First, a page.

Studying gene disorders to cure diabetes
The young developmental biologist Simona Chera has received grants for a total of 17 million NOK (1.8 million Euros) for her cutting-edge research in the field of diabetes.
Over the past 12 months, Associate Professor Simona Chera at the Department of Clinical Science at the University of Bergen (UiB) has received three prestigious grants for her research into diabetes. This underlines her position as one of the leading young diabetes researchers in Europe.
“It was extremely important for me to get these grants. The first step on the way to be independent is to get your own line of research, and as a researcher independency is essential. But to get there, you have to acquire a substantial amount of funding,” says Chera.
Multiple grant recipient
In 2015, Chera was announced as one of the new Young Associate Investigators of the Centre for Molecular Medicine Norway (NCMM), she was awarded with a grant from the Novo Nordisk Foundation Excellence Project and she twice received the Research Council of Norway´s funding for independent Young Research Talents.
Chera is part of a group of stem cell research at the KG Jebsen Centre for Diabetes Research. The centre is a collaboration on diabetes research between UiB, Haukeland University Hospital and collaborators from the United States and the United Kingdom, led by Professor Pål R. Njølstad, who currently holds anAdvanced Grant from the European Research Council (ERC) for his excellent research.
Research on inherited diabetes
The research group has been working on identifying mutations in genes that can cause an inherited form of diabetes. Maturity onset diabetes of the young (MODY) is a diabetes form, which affects young people. In Bergen, samples from more than 150 MODY families are stored to be used in diabetes gene research.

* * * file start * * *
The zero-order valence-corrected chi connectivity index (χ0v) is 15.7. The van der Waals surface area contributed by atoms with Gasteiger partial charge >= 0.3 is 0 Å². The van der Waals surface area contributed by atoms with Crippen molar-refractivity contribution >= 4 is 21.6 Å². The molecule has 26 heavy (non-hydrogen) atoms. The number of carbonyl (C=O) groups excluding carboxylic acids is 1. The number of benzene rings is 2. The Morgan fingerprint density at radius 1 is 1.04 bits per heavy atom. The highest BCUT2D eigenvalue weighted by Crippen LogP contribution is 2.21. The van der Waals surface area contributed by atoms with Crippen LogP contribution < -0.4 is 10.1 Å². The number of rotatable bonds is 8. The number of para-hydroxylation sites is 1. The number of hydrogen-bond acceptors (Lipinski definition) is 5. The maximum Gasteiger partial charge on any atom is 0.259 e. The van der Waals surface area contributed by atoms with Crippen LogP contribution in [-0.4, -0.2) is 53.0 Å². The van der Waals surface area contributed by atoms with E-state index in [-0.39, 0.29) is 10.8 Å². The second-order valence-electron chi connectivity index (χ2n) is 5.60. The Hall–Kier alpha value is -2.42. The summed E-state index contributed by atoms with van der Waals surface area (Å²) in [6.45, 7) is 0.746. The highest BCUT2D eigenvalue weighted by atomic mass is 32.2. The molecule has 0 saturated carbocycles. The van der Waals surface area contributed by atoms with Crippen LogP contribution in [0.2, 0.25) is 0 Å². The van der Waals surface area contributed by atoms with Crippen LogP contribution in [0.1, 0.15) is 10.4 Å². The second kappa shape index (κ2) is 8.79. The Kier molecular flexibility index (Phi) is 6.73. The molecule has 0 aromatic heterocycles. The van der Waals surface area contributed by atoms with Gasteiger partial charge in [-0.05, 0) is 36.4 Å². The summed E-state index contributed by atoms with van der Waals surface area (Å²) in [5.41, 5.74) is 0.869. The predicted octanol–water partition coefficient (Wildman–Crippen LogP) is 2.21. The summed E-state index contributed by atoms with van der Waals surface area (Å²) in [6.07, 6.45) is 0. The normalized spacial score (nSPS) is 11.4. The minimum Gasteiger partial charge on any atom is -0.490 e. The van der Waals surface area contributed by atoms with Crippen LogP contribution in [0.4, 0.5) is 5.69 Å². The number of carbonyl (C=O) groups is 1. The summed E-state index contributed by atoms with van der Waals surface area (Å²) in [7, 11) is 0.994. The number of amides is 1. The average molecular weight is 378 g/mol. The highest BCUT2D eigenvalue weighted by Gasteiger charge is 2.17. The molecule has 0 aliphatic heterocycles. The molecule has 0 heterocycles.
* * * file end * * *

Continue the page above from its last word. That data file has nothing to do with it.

What made you choose to work at the KG Jebsen Centre in Bergen?
“The large MODY registry of data and blood samples is quite unique. I was interested in coming to Bergen in the first place, so it was very fortunate to have the opportunity to work here. In most of Europe it is quite difficult to work on patient samples, because the legislation is very strict,” says Chera.
Coming to Norway, the young diabetes researcher was interested to see if any of the mechanisms she had discovered in mice also could be applied in humans.
“In order to get this research done, I need access to human samples, and stem cell research is more accessible in Norway than in the rest of Europe,” Chera explains.
Born into academia
Simona Chera was born in Bucharest, Romania, where she also started her studies.
“Both my parents are researchers, and I found it really inspiring. For me, becoming a researcher was an easy track to follow, though my parents are physicists, not biologists,” says Chera.
Immediately after finishing her degree at the Faculty of Biology in Bucharest, Chera moved to Geneva, Switzerland and started her PhD in regeneration, which early became her main interest. Regeneration means that an organism regrows a lost part, so that the original function is restored. In her PhD project, Chera worked on Hydra, which is a freshwater polyp with the ability to regenerate its entire body; the most classical model of regeneration.”
“After finishing my PhD I got an opportunity to work with mice, which is kind of a holy grail for people working in the regeneration field. Usually we work with quite unsophisticated origins, because they regenerate better. I moved from the Faculty of Science to the Faculty of Medicine, to work with pancreas regeneration,” Chera explains.
A disease onset in maturity
One of Chera’s main discoveries in Geneva was an age-related switch in the regenerative potential in the pancreas, which resulted in several publications.
“There is a natural correlation between this work and MODY. MODY patients are born with the gene mutation that causes the disease, but the disease symptoms are not evident until later in life, meaning it is onset in maturity,” says Chera.
She is now studying beta cells, which is a type of cell that is found in the pancreas. The cell’s primary function is to release insulin in response to spikes in blood glucose concentrations. In conditions like MODY, a progressive beta cell decay is expected.
“The problem with diabetes is that it is an extremely expensive disease to control, and it is compulsory to find a way to postpone the onset of the disease, or to diminish the impact of diabetes on health span. If we are able to regenerate beta cells, this could remove some of the restraints from the economy of the disease and improve the quality of life for diabetic patients,” Chera explains.